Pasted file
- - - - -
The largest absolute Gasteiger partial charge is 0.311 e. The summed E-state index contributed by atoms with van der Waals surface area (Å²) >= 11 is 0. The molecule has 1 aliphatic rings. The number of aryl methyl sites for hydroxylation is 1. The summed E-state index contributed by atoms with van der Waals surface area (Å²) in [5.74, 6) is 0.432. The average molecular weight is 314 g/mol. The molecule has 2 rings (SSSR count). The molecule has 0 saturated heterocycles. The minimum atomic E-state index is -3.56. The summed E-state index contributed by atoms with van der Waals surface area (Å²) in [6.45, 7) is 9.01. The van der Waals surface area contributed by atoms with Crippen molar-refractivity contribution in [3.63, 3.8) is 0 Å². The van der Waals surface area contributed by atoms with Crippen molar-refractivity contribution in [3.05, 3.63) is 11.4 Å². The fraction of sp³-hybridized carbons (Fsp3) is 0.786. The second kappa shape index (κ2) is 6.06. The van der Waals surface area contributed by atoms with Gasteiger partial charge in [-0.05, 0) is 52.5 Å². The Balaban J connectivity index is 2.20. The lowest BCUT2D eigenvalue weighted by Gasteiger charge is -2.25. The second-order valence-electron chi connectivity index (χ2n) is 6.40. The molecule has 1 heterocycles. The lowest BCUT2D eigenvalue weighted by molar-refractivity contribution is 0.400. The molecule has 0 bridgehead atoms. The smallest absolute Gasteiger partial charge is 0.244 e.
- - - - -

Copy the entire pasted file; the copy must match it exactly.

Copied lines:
The largest absolute Gasteiger partial charge is 0.311 e. The summed E-state index contributed by atoms with van der Waals surface area (Å²) >= 11 is 0. The molecule has 1 aliphatic rings. The number of aryl methyl sites for hydroxylation is 1. The summed E-state index contributed by atoms with van der Waals surface area (Å²) in [5.74, 6) is 0.432. The average molecular weight is 314 g/mol. The molecule has 2 rings (SSSR count). The molecule has 0 saturated heterocycles. The minimum atomic E-state index is -3.56. The summed E-state index contributed by atoms with van der Waals surface area (Å²) in [6.45, 7) is 9.01. The van der Waals surface area contributed by atoms with Crippen molar-refractivity contribution in [3.63, 3.8) is 0 Å². The van der Waals surface area contributed by atoms with Crippen molar-refractivity contribution in [3.05, 3.63) is 11.4 Å². The fraction of sp³-hybridized carbons (Fsp3) is 0.786. The second kappa shape index (κ2) is 6.06. The van der Waals surface area contributed by atoms with Gasteiger partial charge in [-0.05, 0) is 52.5 Å². The Balaban J connectivity index is 2.20. The lowest BCUT2D eigenvalue weighted by Gasteiger charge is -2.25. The second-order valence-electron chi connectivity index (χ2n) is 6.40. The molecule has 1 heterocycles. The lowest BCUT2D eigenvalue weighted by molar-refractivity contribution is 0.400. The molecule has 0 bridgehead atoms. The smallest absolute Gasteiger partial charge is 0.244 e.